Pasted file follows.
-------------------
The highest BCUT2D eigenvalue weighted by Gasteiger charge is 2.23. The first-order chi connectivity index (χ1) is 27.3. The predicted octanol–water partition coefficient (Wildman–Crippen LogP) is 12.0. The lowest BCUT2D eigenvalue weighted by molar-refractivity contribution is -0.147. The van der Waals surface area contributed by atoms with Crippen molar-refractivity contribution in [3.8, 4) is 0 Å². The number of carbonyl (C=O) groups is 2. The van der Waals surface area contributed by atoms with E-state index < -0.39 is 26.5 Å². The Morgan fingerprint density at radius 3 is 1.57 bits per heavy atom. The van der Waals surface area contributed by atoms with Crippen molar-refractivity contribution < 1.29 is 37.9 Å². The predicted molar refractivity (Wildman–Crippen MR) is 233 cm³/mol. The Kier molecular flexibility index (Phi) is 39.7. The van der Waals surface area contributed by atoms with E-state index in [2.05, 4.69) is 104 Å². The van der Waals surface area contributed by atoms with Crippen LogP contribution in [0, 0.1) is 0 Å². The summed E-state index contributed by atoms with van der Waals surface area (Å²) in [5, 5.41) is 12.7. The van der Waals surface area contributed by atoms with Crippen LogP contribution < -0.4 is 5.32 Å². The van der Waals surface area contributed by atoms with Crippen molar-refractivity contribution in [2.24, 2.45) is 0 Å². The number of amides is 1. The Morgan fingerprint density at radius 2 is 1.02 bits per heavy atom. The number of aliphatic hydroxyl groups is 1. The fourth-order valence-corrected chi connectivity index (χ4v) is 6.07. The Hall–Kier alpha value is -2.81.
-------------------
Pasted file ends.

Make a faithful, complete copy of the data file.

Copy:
The highest BCUT2D eigenvalue weighted by Gasteiger charge is 2.23. The first-order chi connectivity index (χ1) is 27.3. The predicted octanol–water partition coefficient (Wildman–Crippen LogP) is 12.0. The lowest BCUT2D eigenvalue weighted by molar-refractivity contribution is -0.147. The van der Waals surface area contributed by atoms with Crippen molar-refractivity contribution in [3.8, 4) is 0 Å². The number of carbonyl (C=O) groups is 2. The van der Waals surface area contributed by atoms with E-state index < -0.39 is 26.5 Å². The Morgan fingerprint density at radius 3 is 1.57 bits per heavy atom. The van der Waals surface area contributed by atoms with Crippen molar-refractivity contribution < 1.29 is 37.9 Å². The predicted molar refractivity (Wildman–Crippen MR) is 233 cm³/mol. The Kier molecular flexibility index (Phi) is 39.7. The van der Waals surface area contributed by atoms with E-state index in [2.05, 4.69) is 104 Å². The van der Waals surface area contributed by atoms with Crippen LogP contribution in [0, 0.1) is 0 Å². The summed E-state index contributed by atoms with van der Waals surface area (Å²) in [5, 5.41) is 12.7. The van der Waals surface area contributed by atoms with Crippen LogP contribution < -0.4 is 5.32 Å². The van der Waals surface area contributed by atoms with Crippen molar-refractivity contribution in [2.24, 2.45) is 0 Å². The number of amides is 1. The Morgan fingerprint density at radius 2 is 1.02 bits per heavy atom. The number of aliphatic hydroxyl groups is 1. The fourth-order valence-corrected chi connectivity index (χ4v) is 6.07. The Hall–Kier alpha value is -2.81.